Share

Welcome to Lexington’s weekly round-up of media news and the latest moves in journalism.

MEDIA NEWS

Fake news

On Wednesday, the Department for Digital, Culture, Media and Sport published a report on the ongoing Government investigation into disinformation and fake news. The report warned of a ‘democratic crisis’ stemming from the manipulation of personal data to target web users. The Government rejected several of the report’s proposals including the introduction of an educational levy on technology companies to fund internet awareness. Damian Collins MP, chair of the DCMS Committee, also said it was ‘disappointing and a missed opportunity’ that the Government failed to respond to calls that the Electoral Commission establishes a code for social media advertising during election campaigns. Of the 42 recommendations in the report, at this time only three have been accepted by the Government.

Stay in your lane

David Dinsmore, the chief operating officer of News UK, has criticised the BBC for ‘directly challenging’ commercial tabloid journalism by taking away traffic.  The former editor of The Sun said that the BBC was subject to ‘no scrutiny or challenge’ and by offering its services for free was ‘reducing the leverage of commercial publishers’. Specifically, Dinsmore was concerned that the BBC had overstepped its remit by offering stories on subjects such as Love Island and Strictly Come Dancing: ‘To be clear, I am not criticising the BBC for the provision of high-quality, impartial news online… The BBC should return to its core public purpose of serving impartial news and content that is not well-served by the commercial sector.’

Ofcom investigates

Ofcom has announced that it will review BBC news and current affairs programming to ensure it is a ‘trusted destination’ in today’s ‘complex and rapidly changing’ world. Until April the BBC was self-regulated but Ofcom’s first annual report into the broadcaster has revealed it will examine whether the BBC continues to deliver on its first obligation under the Royal Charter: ‘To provide impartial news and information to help people understand and engage with the world around them’. Seventy three per cent of people surveyed in a recent Ofcom report rated the BBC highly for providing trustworthy and accurate news.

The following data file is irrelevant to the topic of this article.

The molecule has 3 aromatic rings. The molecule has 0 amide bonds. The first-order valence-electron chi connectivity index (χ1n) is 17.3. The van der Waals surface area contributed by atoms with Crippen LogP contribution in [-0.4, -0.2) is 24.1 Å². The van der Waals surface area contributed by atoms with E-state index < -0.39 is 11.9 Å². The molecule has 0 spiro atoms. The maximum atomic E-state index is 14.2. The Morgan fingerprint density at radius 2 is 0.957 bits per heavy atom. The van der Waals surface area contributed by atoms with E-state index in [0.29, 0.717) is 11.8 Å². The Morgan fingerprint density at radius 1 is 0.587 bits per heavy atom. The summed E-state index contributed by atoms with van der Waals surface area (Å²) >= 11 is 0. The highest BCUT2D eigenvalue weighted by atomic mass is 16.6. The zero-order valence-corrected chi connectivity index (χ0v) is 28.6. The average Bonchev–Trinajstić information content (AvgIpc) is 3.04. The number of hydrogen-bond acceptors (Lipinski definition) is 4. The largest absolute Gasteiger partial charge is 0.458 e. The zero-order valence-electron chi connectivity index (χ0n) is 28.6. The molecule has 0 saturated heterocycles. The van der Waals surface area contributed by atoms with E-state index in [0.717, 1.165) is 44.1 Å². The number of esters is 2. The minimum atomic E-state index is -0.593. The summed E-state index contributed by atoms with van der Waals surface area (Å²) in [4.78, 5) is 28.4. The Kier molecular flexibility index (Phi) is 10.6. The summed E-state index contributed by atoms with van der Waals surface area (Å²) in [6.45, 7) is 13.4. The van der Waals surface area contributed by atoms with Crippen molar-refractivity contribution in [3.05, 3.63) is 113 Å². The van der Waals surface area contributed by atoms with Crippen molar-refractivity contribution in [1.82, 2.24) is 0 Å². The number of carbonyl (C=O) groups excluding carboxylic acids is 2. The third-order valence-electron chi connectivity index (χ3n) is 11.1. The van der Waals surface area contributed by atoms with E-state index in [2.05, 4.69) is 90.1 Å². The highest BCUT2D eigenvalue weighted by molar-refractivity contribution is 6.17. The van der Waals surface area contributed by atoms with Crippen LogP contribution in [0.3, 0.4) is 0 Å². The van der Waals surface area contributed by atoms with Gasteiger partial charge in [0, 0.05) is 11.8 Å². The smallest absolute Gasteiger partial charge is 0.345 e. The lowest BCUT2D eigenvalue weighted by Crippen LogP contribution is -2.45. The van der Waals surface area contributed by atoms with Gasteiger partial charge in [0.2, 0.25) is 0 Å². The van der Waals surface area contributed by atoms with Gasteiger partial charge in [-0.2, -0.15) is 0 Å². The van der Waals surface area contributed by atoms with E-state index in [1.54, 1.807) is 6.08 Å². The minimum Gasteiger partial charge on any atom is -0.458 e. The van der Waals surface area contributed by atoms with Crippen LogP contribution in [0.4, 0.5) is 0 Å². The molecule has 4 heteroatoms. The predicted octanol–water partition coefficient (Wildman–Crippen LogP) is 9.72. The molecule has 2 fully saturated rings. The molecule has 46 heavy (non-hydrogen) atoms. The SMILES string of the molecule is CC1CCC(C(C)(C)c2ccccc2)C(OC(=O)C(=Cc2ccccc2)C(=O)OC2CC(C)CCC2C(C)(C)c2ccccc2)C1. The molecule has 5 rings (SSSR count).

That’s a fact!

A US survey, conducted by the Pew Research Centre, has demonstrated that younger people are better at distinguishing facts from opinion than their over-50 counterparts. Amongst the 18 – 49 age group, a third of people were able to correctly identify five factual statements from a mixed group of facts and opinion statements. This figure dropped to just a fifth in the over-50 group. Analysis of the data has suggested that younger generations are better able to recognise facts from opinions because they are more ‘digitally savvy’.

CONVERSATION OF THE WEEK

MEDIA MOVES

Presenter Simon Mayo will be leaving his slot on the Radio 2 drivetime show he co-hosted with Jo Whiley. Whiley was added to Mayo’s slot by BBC bosses earlier this year but the relationship faced criticism from the outset, with listeners complaining that the pair ‘never quite gelled’.

Paddy McGuinness and Freddie Flintoff have been announced as the new presenters of Top Gear.

Ben Woods joins The Sunday Times to cover tech, media and telecoms.

Shahesta Shaitly is now Deputy Editor of The Observer Magazine.

Holly Collins is now Deputy News Editor at ITV News.

If your organisation needs communications advice, or you would like more information about how Lexington’s team of media experts can support you, please contact caroline.nagle@lexcomm.co.uk.

To get our media round-up in your inbox every Monday, please email communications@lexcomm.co.uk.

Share